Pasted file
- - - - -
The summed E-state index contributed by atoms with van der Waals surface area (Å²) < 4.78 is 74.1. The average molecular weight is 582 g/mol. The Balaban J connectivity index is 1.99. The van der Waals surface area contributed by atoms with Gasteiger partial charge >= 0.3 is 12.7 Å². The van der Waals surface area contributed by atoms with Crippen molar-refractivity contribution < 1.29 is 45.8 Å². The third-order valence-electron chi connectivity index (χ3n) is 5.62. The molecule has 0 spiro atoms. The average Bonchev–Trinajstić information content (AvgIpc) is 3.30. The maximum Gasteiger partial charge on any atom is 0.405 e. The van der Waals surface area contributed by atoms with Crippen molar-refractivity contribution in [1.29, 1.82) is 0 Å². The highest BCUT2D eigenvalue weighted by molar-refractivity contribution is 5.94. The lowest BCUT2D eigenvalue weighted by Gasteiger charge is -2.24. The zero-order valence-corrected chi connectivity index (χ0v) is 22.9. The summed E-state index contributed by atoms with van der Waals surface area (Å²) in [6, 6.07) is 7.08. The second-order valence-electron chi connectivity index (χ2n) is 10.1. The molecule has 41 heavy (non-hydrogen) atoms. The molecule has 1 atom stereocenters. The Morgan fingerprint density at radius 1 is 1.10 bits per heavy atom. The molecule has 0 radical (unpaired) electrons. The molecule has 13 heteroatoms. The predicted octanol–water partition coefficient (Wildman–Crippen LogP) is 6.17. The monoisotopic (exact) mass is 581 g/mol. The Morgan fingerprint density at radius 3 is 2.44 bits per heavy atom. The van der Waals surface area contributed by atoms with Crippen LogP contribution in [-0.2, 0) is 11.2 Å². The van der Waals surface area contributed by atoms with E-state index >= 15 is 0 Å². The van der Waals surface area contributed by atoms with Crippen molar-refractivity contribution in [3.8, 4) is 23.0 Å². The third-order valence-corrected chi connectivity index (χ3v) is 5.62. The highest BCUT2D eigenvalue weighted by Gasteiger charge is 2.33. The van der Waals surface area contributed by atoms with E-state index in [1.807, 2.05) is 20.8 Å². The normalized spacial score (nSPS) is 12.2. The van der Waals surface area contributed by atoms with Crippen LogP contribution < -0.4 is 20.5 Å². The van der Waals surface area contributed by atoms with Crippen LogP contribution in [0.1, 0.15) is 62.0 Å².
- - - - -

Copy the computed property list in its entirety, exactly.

The summed E-state index contributed by atoms with van der Waals surface area (Å²) < 4.78 is 74.1. The average molecular weight is 582 g/mol. The Balaban J connectivity index is 1.99. The van der Waals surface area contributed by atoms with Gasteiger partial charge >= 0.3 is 12.7 Å². The van der Waals surface area contributed by atoms with Crippen molar-refractivity contribution < 1.29 is 45.8 Å². The third-order valence-electron chi connectivity index (χ3n) is 5.62. The molecule has 0 spiro atoms. The average Bonchev–Trinajstić information content (AvgIpc) is 3.30. The maximum Gasteiger partial charge on any atom is 0.405 e. The van der Waals surface area contributed by atoms with Crippen molar-refractivity contribution in [1.29, 1.82) is 0 Å². The highest BCUT2D eigenvalue weighted by molar-refractivity contribution is 5.94. The lowest BCUT2D eigenvalue weighted by Gasteiger charge is -2.24. The zero-order valence-corrected chi connectivity index (χ0v) is 22.9. The summed E-state index contributed by atoms with van der Waals surface area (Å²) in [6, 6.07) is 7.08. The second-order valence-electron chi connectivity index (χ2n) is 10.1. The molecule has 41 heavy (non-hydrogen) atoms. The molecule has 1 atom stereocenters. The Morgan fingerprint density at radius 1 is 1.10 bits per heavy atom. The molecule has 0 radical (unpaired) electrons. The molecule has 13 heteroatoms. The predicted octanol–water partition coefficient (Wildman–Crippen LogP) is 6.17. The monoisotopic (exact) mass is 581 g/mol. The Morgan fingerprint density at radius 3 is 2.44 bits per heavy atom. The van der Waals surface area contributed by atoms with Crippen LogP contribution in [-0.2, 0) is 11.2 Å². The van der Waals surface area contributed by atoms with E-state index >= 15 is 0 Å². The van der Waals surface area contributed by atoms with Crippen molar-refractivity contribution in [3.8, 4) is 23.0 Å². The third-order valence-corrected chi connectivity index (χ3v) is 5.62. The highest BCUT2D eigenvalue weighted by Gasteiger charge is 2.33. The van der Waals surface area contributed by atoms with E-state index in [1.807, 2.05) is 20.8 Å². The normalized spacial score (nSPS) is 12.2. The van der Waals surface area contributed by atoms with Crippen LogP contribution < -0.4 is 20.5 Å². The van der Waals surface area contributed by atoms with Crippen LogP contribution in [0.1, 0.15) is 62.0 Å².